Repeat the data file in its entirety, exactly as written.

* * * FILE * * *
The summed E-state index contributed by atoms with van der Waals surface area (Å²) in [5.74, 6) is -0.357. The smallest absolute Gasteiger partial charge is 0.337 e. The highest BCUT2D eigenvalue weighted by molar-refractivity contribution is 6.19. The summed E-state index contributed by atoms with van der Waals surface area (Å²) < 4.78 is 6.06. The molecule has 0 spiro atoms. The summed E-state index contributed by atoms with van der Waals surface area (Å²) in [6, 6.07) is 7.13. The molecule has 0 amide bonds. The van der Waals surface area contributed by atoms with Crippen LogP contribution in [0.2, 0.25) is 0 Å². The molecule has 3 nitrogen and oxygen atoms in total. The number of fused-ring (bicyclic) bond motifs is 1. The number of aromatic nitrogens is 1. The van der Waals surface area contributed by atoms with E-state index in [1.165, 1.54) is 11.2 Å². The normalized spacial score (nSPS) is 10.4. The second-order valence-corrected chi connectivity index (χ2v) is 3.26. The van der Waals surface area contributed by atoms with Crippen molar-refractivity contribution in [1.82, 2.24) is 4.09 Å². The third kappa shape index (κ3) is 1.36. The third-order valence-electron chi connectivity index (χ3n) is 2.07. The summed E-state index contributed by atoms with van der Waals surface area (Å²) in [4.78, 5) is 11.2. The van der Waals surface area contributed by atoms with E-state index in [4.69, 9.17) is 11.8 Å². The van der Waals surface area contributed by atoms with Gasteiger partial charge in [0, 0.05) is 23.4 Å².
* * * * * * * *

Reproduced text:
The summed E-state index contributed by atoms with van der Waals surface area (Å²) in [5.74, 6) is -0.357. The smallest absolute Gasteiger partial charge is 0.337 e. The highest BCUT2D eigenvalue weighted by molar-refractivity contribution is 6.19. The summed E-state index contributed by atoms with van der Waals surface area (Å²) < 4.78 is 6.06. The molecule has 0 spiro atoms. The summed E-state index contributed by atoms with van der Waals surface area (Å²) in [6, 6.07) is 7.13. The molecule has 0 amide bonds. The van der Waals surface area contributed by atoms with Crippen LogP contribution in [0.2, 0.25) is 0 Å². The molecule has 3 nitrogen and oxygen atoms in total. The number of fused-ring (bicyclic) bond motifs is 1. The number of aromatic nitrogens is 1. The van der Waals surface area contributed by atoms with E-state index in [1.165, 1.54) is 11.2 Å². The normalized spacial score (nSPS) is 10.4. The second-order valence-corrected chi connectivity index (χ2v) is 3.26. The van der Waals surface area contributed by atoms with Crippen molar-refractivity contribution in [1.82, 2.24) is 4.09 Å². The third kappa shape index (κ3) is 1.36. The third-order valence-electron chi connectivity index (χ3n) is 2.07. The summed E-state index contributed by atoms with van der Waals surface area (Å²) in [4.78, 5) is 11.2. The van der Waals surface area contributed by atoms with E-state index in [4.69, 9.17) is 11.8 Å². The van der Waals surface area contributed by atoms with Gasteiger partial charge in [0, 0.05) is 23.4 Å².